Impact of Occupy and the localization of action
While the messages calling for reform are far from unified, the root cause of OWS and similar movements remains largely unaddressed. The 2008 financial crisis led to a loss of trillions of dollars in personal wealth and the elimination of thousands of jobs. The foreclosure crisis continues to affect communities across America as more than 10 million homes have been foreclosed upon in the past decade, many of them the result of predatory lending associated with the “sub-prime mortgage” debacle.
Additionally, student debt surpassed more than $1 trillion earlier this summer, surpassing all other debts owed by Americans.
William Black, an expert in white collar crime, believes fraud is one of the root causes of the 2008 financial collapse, saying in a recent interview, “Fraud hyper-inflated the bubble that caused the economic crisis in the United States. So the people who control the bank loot it, they get rich, the bank fails, but the rich people walk away from the failure of the bank.”
The Justice Department has yet to arrest any of the major players in 2008 financial fraud.
While the root cause is clear, the resulting social and economic problems are manifold, affecting a broad swath of the American middle class. Occupy Wall Street attempted to give voice to the anguish and frustration felt by millions of Americans suffering from the 2008 economic crisis, the worst decline since the Great Depression.
It is for this reason that while the central sounding board, New York City’s Zuccotti Park, became the de-facto headquarters of the movement, groups mobilized to address a bevy of local issues.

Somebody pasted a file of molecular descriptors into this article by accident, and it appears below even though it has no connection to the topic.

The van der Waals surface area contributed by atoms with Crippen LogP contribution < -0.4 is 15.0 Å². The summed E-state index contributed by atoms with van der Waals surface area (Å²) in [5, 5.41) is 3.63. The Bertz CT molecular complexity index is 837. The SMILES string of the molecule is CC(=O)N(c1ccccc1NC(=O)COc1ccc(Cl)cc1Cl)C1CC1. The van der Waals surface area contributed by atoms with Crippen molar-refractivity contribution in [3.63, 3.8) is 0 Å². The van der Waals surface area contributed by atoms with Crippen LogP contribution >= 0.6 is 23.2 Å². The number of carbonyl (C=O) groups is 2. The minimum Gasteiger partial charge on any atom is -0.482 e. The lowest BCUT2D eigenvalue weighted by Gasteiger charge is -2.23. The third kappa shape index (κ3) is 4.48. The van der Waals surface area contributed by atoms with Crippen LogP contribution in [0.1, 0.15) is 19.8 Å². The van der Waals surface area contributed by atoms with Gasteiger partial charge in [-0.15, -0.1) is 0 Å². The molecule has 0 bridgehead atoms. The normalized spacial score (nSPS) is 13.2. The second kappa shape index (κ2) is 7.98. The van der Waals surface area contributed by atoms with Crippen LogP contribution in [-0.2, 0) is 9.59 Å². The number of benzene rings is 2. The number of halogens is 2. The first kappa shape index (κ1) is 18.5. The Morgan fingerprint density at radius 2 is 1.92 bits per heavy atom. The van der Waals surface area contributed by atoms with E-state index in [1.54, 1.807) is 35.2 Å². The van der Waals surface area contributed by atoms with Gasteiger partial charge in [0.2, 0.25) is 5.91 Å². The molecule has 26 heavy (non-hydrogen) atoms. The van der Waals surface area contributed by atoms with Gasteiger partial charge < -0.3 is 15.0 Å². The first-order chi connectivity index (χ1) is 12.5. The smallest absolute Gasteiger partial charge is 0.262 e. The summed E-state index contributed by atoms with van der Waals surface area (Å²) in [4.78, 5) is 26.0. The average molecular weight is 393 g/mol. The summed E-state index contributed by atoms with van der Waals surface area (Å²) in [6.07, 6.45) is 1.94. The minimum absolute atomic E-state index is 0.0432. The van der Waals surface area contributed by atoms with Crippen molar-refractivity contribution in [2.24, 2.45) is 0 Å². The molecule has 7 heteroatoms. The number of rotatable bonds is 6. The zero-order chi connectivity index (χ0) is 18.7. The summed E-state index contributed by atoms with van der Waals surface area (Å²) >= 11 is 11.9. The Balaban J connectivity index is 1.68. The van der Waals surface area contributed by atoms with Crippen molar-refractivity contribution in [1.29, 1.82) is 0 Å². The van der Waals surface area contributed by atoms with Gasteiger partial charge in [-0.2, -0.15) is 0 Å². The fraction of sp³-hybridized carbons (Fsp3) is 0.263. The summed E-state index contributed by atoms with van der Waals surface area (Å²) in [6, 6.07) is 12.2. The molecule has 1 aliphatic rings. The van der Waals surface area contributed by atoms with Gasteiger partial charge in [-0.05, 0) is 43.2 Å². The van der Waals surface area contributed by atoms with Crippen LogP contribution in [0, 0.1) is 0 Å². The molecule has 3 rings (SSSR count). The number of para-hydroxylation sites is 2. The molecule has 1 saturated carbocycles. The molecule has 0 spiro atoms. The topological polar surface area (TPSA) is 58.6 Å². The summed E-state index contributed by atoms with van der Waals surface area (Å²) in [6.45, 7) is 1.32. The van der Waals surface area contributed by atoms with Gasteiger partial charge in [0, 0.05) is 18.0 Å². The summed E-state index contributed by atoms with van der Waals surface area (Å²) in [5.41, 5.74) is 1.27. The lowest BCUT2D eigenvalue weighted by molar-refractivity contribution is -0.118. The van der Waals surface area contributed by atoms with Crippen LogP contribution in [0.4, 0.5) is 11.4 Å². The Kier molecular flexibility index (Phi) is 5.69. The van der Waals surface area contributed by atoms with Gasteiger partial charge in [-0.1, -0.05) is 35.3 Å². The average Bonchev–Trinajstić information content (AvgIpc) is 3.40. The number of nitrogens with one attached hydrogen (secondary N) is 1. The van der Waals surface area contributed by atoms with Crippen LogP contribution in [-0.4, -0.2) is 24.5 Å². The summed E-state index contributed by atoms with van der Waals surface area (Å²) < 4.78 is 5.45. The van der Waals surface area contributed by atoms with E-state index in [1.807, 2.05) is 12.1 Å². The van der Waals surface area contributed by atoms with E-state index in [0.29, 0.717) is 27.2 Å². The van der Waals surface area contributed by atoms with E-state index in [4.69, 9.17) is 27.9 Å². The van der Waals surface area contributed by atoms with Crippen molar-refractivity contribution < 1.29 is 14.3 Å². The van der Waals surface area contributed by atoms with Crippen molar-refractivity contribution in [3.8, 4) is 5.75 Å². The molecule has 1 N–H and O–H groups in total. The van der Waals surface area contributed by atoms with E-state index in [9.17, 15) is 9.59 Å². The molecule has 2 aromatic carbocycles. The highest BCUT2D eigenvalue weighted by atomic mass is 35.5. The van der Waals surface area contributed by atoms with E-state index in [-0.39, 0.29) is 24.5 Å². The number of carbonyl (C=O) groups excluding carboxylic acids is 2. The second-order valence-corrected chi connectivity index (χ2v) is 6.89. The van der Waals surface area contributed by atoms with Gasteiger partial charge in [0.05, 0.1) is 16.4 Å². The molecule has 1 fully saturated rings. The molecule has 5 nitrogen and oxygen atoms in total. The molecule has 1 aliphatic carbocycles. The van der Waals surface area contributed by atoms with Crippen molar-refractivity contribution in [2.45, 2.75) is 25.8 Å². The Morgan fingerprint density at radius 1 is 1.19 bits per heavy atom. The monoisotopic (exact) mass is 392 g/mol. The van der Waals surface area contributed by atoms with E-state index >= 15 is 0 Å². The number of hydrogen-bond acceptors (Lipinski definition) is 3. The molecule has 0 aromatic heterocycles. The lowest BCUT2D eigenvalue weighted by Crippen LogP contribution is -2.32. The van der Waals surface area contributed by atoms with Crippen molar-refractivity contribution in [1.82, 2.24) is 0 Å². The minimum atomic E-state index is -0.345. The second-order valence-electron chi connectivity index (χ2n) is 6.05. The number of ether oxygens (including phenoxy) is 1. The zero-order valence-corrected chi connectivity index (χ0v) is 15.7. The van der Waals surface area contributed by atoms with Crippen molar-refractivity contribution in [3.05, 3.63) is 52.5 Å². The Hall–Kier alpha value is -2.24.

In Minnesota, an Occupy Homes group emerged in an attempt to tackle the foreclosure crisis afflicting the twin cities area. A handful of activists adopted non-violent methods of resistance by occupying foreclosed houses and helping homeowners to regain control of their homes.
The group has successfully ended foreclosure actions on six homes while drawing attention to the plight of homeowners subject to predatory lending practices nationwide.
The “Move Our Money” campaign led by the Occupy movement became another method for individuals, organizations and cities to divest from big banks, prompting local support for fiscally responsible lending institutions. Thus far, the action has resulted in over $296 million to be moved from Bank of America, Chase and other major banks.
Part of the New Bottom Line consumer advocacy group, the Move our Money campaign “is a new and growing movement fueled by a coalition of community organizations, congregations, and individuals working together to challenge established big bank interests on behalf of struggling and middle-class communities.”
One of the crowning achievements of the group occurred earlier this summer when the city of Buffalo, N.Y. decided to move $45 million from JPMorgan Chase to a local bank. Since then, a number of faith based groups and community organizations have joined the burgeoning movement to bank locally. The Move Our Money campaign has set a goal to move $1 billion out of big banks.
In a separate action, hundreds of occupiers helped support a legal action to strike down the indefinite detention clause of the National Defense Authorization Act (NDAA). The lawsuit successfully challenged the provision of the bill allowing the government to arbitrarily detain U.S. citizens found “substantially supporting” a terrorist organization, at home or abroad.
Judge Katherine Forrest stated in her ruling last week that “First Amendment rights have already been harmed and will be harmed by the prospect of (the law) being enforced. The public has a strong and undoubted interest in the clear preservation of First and Fifth Amendment rights.”